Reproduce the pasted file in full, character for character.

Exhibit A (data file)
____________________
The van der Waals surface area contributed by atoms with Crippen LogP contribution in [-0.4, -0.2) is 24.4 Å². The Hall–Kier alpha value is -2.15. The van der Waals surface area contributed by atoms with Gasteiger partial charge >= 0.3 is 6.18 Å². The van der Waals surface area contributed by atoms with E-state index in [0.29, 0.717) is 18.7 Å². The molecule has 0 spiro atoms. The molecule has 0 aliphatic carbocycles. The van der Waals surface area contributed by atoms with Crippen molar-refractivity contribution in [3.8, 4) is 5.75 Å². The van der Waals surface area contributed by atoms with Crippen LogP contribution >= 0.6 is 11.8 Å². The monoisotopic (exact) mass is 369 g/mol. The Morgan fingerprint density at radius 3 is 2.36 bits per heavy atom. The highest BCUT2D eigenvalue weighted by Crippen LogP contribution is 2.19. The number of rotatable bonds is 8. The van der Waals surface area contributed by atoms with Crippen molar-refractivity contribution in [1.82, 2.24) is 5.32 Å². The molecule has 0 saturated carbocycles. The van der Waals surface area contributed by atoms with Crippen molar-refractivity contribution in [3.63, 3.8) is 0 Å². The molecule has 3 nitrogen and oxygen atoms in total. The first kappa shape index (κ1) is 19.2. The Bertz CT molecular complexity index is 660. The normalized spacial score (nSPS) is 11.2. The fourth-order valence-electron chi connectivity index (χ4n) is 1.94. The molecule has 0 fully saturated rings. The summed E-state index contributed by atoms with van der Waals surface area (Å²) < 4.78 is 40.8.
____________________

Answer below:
The van der Waals surface area contributed by atoms with Crippen LogP contribution in [-0.4, -0.2) is 24.4 Å². The Hall–Kier alpha value is -2.15. The van der Waals surface area contributed by atoms with Gasteiger partial charge >= 0.3 is 6.18 Å². The van der Waals surface area contributed by atoms with E-state index in [0.29, 0.717) is 18.7 Å². The molecule has 0 spiro atoms. The molecule has 0 aliphatic carbocycles. The van der Waals surface area contributed by atoms with Crippen molar-refractivity contribution in [3.8, 4) is 5.75 Å². The van der Waals surface area contributed by atoms with Crippen LogP contribution >= 0.6 is 11.8 Å². The monoisotopic (exact) mass is 369 g/mol. The Morgan fingerprint density at radius 3 is 2.36 bits per heavy atom. The highest BCUT2D eigenvalue weighted by Crippen LogP contribution is 2.19. The number of rotatable bonds is 8. The van der Waals surface area contributed by atoms with Crippen molar-refractivity contribution in [1.82, 2.24) is 5.32 Å². The molecule has 0 saturated carbocycles. The van der Waals surface area contributed by atoms with Crippen molar-refractivity contribution in [3.63, 3.8) is 0 Å². The molecule has 3 nitrogen and oxygen atoms in total. The first kappa shape index (κ1) is 19.2. The Bertz CT molecular complexity index is 660. The normalized spacial score (nSPS) is 11.2. The fourth-order valence-electron chi connectivity index (χ4n) is 1.94. The molecule has 0 fully saturated rings. The summed E-state index contributed by atoms with van der Waals surface area (Å²) < 4.78 is 40.8.